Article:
With the rise in prices for JBM every farmer’s son and grandson returned to till the soil. The rise in farmers on resuscitated lands will result in a jump in production and the magic number is 350,000 boxes for the crop year.
Hitting that target would put supply at a decade year high.
Another dealer said that JBM’s market is like a pyramid the higher the price the smaller the market. Simple economics dictates that price remains when demand and supply are in equilibrium: Yet demand is falling and the supply is rising.
Jamaicamocha believes on advise of dealers that the prices will fall back to about $45 a pound by 2017. Until then small poor farmers benefit. Dealers benefit and the discerning consumer gets his uber fix without counterfeits.
“Marley Coffee is played to announce a limited edition Mile High Blend in partnership with the Denver Broncos,” Marley tweeted.
The company which is on track to break even this fiscal year based on sustained sales growth.
A respected local coffee brand SALADA Foods Jamaica Limited complained of Jamaica coffee price increases.
The increases slashed its gross margins by more than one-quarter, the company stated. It’s the latest processor to complain about the over 30 per cent price hike in one year, and 250 per cent hike over two years, towards $11,000 per box of coffee cherry. However the price rise is due to a severe supply shortage based on drought, disease, farm decay and now fire. Concurrently, large overseas buyers are demanding more coffee from Jamaica. On the micro-level farmers are demanding more per box due to the impact of currency depreciation on farm costs, and also the cost to protect the coffee against disease and theft. Two years ago processors paid roughly $3,000 for a box of coffee cherry to farmers.
“Profits continue to be adversely affected by the increases in price of coffee beans realised in the first quarter and the performance of its subsidiaries Mountain Peak Food Processors Ltd and Pimora Company Ltd,” stated Salada in a notice prefacing the financials signed jointly by Chairman Patrick Williams and Director Aubyn Hill. “The gross margin for the six months was 27.5 per cent, a reduction of 27 per cent when compared with the same period in the prior year. This resulted from the higher cost of coffee bean now being processed.”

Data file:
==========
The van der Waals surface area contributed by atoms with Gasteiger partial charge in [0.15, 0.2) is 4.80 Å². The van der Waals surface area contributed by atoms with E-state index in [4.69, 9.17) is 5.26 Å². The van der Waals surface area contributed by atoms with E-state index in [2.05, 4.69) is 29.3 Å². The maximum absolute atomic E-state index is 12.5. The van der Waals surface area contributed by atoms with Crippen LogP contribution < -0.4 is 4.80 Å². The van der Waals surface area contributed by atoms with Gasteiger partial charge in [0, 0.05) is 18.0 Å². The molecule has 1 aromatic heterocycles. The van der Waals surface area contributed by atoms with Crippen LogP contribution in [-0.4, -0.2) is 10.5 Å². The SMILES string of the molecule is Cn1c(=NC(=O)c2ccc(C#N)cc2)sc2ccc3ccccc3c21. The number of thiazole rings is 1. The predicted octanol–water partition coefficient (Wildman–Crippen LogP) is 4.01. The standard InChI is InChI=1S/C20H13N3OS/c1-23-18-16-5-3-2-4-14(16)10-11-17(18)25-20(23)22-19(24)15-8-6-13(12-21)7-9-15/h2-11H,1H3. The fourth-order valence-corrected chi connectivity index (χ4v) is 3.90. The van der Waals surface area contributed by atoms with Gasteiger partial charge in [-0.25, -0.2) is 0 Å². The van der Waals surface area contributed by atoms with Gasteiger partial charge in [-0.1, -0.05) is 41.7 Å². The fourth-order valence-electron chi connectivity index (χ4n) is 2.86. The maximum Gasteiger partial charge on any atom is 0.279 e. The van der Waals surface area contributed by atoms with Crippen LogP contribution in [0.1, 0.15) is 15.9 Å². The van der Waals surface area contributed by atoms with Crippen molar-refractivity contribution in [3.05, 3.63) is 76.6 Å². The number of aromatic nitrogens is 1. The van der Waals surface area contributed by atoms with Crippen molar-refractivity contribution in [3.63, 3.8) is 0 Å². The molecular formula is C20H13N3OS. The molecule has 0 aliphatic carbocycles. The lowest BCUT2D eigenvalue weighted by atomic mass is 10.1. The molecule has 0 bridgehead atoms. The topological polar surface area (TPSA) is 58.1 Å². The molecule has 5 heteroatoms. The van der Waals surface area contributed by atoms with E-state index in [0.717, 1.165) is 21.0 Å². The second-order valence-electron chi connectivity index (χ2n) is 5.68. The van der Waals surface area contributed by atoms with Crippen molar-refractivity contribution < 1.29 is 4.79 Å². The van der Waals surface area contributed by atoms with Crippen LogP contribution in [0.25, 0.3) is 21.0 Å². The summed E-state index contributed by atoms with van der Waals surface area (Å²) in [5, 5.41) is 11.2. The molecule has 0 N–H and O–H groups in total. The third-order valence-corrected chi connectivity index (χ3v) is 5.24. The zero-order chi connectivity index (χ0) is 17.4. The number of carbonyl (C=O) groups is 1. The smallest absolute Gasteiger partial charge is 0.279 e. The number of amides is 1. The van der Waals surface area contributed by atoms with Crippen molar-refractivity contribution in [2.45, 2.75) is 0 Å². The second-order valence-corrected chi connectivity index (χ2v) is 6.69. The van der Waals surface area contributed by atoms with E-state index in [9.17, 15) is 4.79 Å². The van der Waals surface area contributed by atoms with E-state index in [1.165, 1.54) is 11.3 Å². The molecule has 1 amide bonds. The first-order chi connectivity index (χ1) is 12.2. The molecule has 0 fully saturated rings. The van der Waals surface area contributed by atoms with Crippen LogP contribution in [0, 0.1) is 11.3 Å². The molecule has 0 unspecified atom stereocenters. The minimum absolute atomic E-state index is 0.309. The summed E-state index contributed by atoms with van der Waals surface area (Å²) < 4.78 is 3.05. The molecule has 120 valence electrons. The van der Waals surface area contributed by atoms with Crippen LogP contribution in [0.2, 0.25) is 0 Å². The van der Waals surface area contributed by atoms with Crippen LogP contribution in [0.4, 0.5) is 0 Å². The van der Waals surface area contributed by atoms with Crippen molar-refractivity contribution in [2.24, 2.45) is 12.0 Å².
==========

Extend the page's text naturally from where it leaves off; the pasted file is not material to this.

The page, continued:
Salada made $37-million profit before tax in the March quarter 2015 on $220 million in revenues, or 184 per cent higher profit year-on-year.
Just this week, large coffee processor Mavis Bank Coffee Factory Ltd makers of Jablum indicated that fire damaged at least $200 million worth of farms thus far. Last week US-based Marley Coffee cautioned its investors that the supply shortage of Jamaica Blue Mountain coffee could affect its sales going forward.
In recent times, Salada has faced increased local coffee competition in both the instant and brewed markets. Salada in its previous quarter hinted that it would seek to launch new coffee products this year. However, its latest March financials failed to add information on product development.
Last year, large coffee company Mavis Bank Coffee Factory Ltd launched True Brew, an instant coffee. It also launched Jablum Caribbean Blend, a mixture of beans from Jamaica and the Caribbean. In 2012, it also launched a high-end product called Jablum Gold.
Lovers of Jablum will have to wait longer for roasted whole beans based on a coffee shortage which led to losses at the factory (pictured below).
Large Jamaica coffee factory Mavis Bank which makes Jablum Jamaica blue mountain coffee lost J$41 million (US$356,000) to its 50% stake holder Jamaica Producers Group up to its December 2104 year end. That equates to US$713,000 in total.
The factory continues to struggle from an island wide coffee shortage which resulted in farmers doubling prices to Mavis Bank compared with year earlier levels.
JP stated in Its just released financials that the group has a 50% holding in a joint venture company, Mavis Bank Coffee Factory
Limited that processes and sells Jamaican Blue Mountain coffee. “Up to December 31, 2014,
the group’s contribution to that joint venture was $136 million (2013: $136 million) used for working capital financing and start-up.”
Jamaica Coffee shortage continues with a major producer resorting to 4 day work week, jamaicamocha understands.
“Due to severe shortage of coffee,” the notice started, workers will have the choice of a day off.
Annual coffee exports once US$30 million prior to the Western financial crisis nearly 7 years earlier are now half that level.